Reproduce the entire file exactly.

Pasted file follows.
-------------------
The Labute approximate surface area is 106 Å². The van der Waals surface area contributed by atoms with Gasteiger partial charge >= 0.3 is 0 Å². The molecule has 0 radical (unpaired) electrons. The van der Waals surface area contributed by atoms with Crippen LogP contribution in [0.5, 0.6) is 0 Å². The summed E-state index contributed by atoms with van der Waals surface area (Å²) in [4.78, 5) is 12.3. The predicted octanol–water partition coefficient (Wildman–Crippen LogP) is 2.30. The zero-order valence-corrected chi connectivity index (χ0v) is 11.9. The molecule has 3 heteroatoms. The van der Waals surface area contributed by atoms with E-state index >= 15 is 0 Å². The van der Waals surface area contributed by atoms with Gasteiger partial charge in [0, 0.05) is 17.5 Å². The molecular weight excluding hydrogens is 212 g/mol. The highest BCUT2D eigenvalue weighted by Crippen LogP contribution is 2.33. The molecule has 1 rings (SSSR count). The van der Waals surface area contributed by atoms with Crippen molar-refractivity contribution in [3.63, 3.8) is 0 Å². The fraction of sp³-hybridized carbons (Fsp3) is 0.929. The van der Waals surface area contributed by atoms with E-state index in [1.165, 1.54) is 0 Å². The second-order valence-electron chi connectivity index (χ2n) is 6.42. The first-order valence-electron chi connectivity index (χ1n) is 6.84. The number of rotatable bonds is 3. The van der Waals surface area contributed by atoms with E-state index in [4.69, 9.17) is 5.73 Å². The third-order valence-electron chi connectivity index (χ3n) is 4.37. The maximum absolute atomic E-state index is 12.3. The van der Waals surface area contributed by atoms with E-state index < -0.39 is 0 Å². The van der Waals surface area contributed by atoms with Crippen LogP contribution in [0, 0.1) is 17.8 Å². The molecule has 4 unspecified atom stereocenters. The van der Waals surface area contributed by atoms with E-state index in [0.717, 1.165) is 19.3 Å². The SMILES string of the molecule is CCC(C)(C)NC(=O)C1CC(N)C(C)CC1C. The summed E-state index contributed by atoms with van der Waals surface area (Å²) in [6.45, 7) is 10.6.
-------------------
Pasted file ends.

The Labute approximate surface area is 106 Å². The van der Waals surface area contributed by atoms with Gasteiger partial charge >= 0.3 is 0 Å². The molecule has 0 radical (unpaired) electrons. The van der Waals surface area contributed by atoms with Crippen LogP contribution in [0.5, 0.6) is 0 Å². The summed E-state index contributed by atoms with van der Waals surface area (Å²) in [4.78, 5) is 12.3. The predicted octanol–water partition coefficient (Wildman–Crippen LogP) is 2.30. The zero-order valence-corrected chi connectivity index (χ0v) is 11.9. The molecule has 3 heteroatoms. The van der Waals surface area contributed by atoms with E-state index >= 15 is 0 Å². The van der Waals surface area contributed by atoms with Gasteiger partial charge in [0, 0.05) is 17.5 Å². The molecular weight excluding hydrogens is 212 g/mol. The highest BCUT2D eigenvalue weighted by Crippen LogP contribution is 2.33. The molecule has 1 rings (SSSR count). The van der Waals surface area contributed by atoms with Crippen molar-refractivity contribution in [3.63, 3.8) is 0 Å². The fraction of sp³-hybridized carbons (Fsp3) is 0.929. The van der Waals surface area contributed by atoms with E-state index in [1.165, 1.54) is 0 Å². The second-order valence-electron chi connectivity index (χ2n) is 6.42. The first-order valence-electron chi connectivity index (χ1n) is 6.84. The number of rotatable bonds is 3. The van der Waals surface area contributed by atoms with E-state index in [4.69, 9.17) is 5.73 Å². The third-order valence-electron chi connectivity index (χ3n) is 4.37. The maximum absolute atomic E-state index is 12.3. The van der Waals surface area contributed by atoms with E-state index < -0.39 is 0 Å². The van der Waals surface area contributed by atoms with Crippen LogP contribution in [0, 0.1) is 17.8 Å². The molecule has 4 unspecified atom stereocenters. The van der Waals surface area contributed by atoms with E-state index in [0.717, 1.165) is 19.3 Å². The SMILES string of the molecule is CCC(C)(C)NC(=O)C1CC(N)C(C)CC1C. The summed E-state index contributed by atoms with van der Waals surface area (Å²) in [6.45, 7) is 10.6.